Detroit lions winless, Detroit lions 0-16
Paul Sancya/AP
Detroit Lions quarterback Drew Stanton, left, and tight end John Owens react near the
end of the fourth quarter of an NFL football game against the Jacksonville Jaguars on
Nov. 9.

Detroit Lions Go 0-16, Hit New NFL Low

December 28, 2008 04:58 PM
by findingDulcinea Staff
The Detroit Lions became just the second team in the modern NFL to lose every regular season game, and the first to finish 0-16.

Lions Finish 0-16

The Detroit Lions, widely considered to be the NFL’s worst-ever franchise, reached a new low Sunday when they lost 31-21 to the Green Bay Packers, completing the first 0-16 season in NFL history.

“I think we let a lot of people down,” said center Dominic Raiola. “We let ourselves down. We let Rod down. We let the entire coaching staff down. We let down the whole city of Detroit and all the fans. This is rock bottom.”

The Lions had several chances during the season to pick up a win, most notably in Week 4 when they lost to the Vikings on a last-minute field goal. Coming off a 42-7 home loss to the Saints, few believed that the Lions would win Sunday in Lambeau Field, where they had lost 17 straight games dating back to 1992.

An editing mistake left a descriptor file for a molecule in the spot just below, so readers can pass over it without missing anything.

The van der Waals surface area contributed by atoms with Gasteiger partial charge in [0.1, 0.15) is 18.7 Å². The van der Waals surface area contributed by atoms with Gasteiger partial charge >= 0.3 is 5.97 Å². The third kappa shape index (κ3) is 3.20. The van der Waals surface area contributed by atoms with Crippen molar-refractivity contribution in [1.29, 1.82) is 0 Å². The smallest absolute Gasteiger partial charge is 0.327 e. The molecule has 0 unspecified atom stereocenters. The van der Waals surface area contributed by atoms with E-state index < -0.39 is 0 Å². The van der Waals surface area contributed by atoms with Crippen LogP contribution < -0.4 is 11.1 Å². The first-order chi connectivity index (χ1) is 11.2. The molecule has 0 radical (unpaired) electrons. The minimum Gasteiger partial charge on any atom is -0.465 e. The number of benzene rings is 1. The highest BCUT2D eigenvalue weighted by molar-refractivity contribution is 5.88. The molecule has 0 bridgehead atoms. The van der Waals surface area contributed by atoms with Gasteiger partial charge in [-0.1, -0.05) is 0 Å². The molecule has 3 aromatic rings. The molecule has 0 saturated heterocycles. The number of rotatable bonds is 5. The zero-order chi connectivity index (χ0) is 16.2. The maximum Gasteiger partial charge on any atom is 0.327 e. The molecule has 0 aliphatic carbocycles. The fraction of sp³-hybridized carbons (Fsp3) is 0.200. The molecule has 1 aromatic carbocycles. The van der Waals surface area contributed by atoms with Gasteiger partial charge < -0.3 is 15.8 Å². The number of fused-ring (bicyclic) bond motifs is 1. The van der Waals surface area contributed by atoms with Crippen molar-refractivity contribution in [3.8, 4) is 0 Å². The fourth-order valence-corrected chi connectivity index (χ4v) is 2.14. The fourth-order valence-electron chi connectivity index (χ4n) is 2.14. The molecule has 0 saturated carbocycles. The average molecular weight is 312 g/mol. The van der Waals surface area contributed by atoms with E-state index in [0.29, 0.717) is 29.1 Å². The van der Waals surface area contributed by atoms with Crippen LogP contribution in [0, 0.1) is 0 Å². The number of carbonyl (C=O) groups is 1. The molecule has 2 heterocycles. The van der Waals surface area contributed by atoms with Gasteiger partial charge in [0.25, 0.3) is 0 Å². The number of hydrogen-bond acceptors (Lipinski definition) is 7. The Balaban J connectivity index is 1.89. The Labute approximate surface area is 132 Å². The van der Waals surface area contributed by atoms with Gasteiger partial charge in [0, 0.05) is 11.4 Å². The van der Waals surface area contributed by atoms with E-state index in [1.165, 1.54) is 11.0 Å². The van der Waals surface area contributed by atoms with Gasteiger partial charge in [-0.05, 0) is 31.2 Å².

After falling behind 14-0, the Lions battled back to tie; their defense could not slow the Packers offense, though, as they became the first team ever to allow two 100-yard rushers and two 100-yard receivers in the same game. When quarterback Dan Orlovsky’s desperation pass with three minutes left was intercepted, the Lions’ last hope of victory was extinguished.

“It's just kind of numb,” said kicker Jason Hanson, who has played his entire 17-year career with the Lions, to The Associated Press. “It's here. It's been coming, though, a train rolling down the tracks for a while. We tried to stop it. We couldn't.”

Lions fans, who have become used to watching their team lose, were unsure of whether to cheer for a victory or a record-breaking loss. “I'm beaming with pride,” fan Steve Bono told the Detroit News after the game. “I know they will never win a Super Bowl. They might as well take 0-16. No one is ever going to repeat that.”